Gun Possession in Morocco: Sampan Interviews a Citizen about Gun Culture in his Homeland and the US


In a 2018 failed bid for the 2026 World Cup, Morocco highlighted its limited threats from gun crime, especially compared to the United States. At that time, Morocco’s murder rate was 3 in 100,000, which looks comfortable against 5.3 in the United States. The rate has stayed more or less the same in Morocco over these past four years. In comparison, the United States experienced more gun-related deaths in 2020 than any other in recorded history. This reporter recently had the opportunity to survey a Moroccan native, via email, about perceptions of US gun violence from a Moroccan perspective.

SAMPAN: What were your initial impressions, as a child, of the role guns played in the culture of the United States?

When I was young, the movies that prevailed were Westerns and Thrillers. Guns were the solution to every conflict and the hero was the one who handled guns better and quicker.

SAMPAN: What role did guns play in your life as a child growing up in Morocco?

Real guns never existed in both my childhood and my adulthood because they don’t exist. Gun Possession is simply not allowed by the law.

SAMPAN: Describe the punishment for illegal ownership and distribution of guns in your country. Does Moroccan popular culture (TV, music, film) glamorize gun use as has so often been the case in the United States?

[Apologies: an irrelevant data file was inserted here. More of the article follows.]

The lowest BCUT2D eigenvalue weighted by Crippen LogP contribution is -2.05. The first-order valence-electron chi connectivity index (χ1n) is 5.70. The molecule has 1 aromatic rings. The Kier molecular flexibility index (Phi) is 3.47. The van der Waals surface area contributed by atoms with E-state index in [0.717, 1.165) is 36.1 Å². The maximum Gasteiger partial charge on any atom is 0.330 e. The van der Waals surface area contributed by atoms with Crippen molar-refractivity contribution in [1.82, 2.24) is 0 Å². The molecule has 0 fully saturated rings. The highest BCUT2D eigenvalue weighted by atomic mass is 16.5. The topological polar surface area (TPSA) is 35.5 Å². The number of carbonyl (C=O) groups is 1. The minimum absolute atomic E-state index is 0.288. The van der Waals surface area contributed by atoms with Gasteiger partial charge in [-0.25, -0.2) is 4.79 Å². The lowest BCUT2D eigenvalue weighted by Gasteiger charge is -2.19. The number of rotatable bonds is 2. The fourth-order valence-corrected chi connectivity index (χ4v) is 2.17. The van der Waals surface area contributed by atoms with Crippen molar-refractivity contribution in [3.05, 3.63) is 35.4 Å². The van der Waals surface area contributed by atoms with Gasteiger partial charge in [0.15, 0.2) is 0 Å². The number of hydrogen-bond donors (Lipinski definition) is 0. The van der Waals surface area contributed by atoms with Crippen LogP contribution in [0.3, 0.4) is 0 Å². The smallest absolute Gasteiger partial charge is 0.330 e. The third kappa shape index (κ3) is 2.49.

Illegal possession of arms is harshly punishable. If someone is caught, he or she would be tried at the military court and would be sent to jail for a long time. Arms do not represent an issue in Moroccan culture that’s why they are never mentioned or used in Moroccan movies.

SAMPAN: How long have you been in the United States? Were friends and family scared knowing that you’d be coming here and probably susceptible to more gun violence here than in Morocco?

I have been living in the US for more than 20 years. I have never felt threatened for my life or the lives of my children because shootings usually happened in places they were bound to happen. However, since 2016 life has changed dramatically in America. Random shooting and mass-killing has become more common. Last weekend murders in four different states are a good example.

SAMPAN: Do you think the importance of guns in American culture is an unavoidable fabric of who we are? If we consider that the West was “won” by pistols and six-shooters, and guns have been constant from the beginning, how can we change? How can we steer our children away from the impression that guns are the only way to solve problems?

Guns in America are here to stay. Changing mentalities is a long process. First we have to establish stricter laws on the companies that make and market guns. I think if it is easy to trace where a bullet came from, it should be easier to know where the gun came from. By doing so we can punish the gun maker who let it go to the wrong hands. Hollywood and games designers should stop glorifying guns and start steering our children’s attention towards more constructive issues.

SAMPAN: Are you confident that US legislators and our President, now or later, will be able to write and pass some sensible gun legislation? Can the US gun problem be solved in your lifetime? If so, how? Tell us the ways Morocco has kept their gun violence so low. Are there any suggestions you have for the immediate and long term safety of the United States re: gun accessibility? 

I am not confident that the legislative or the executive branches of the government will do anything to put an end to this phenomenon. I saw them stuttering when a journalist asked them about gun control. Going against the gun makers is like committing political suicide legislators think. Why can we allow guns but with rubber bullets only?

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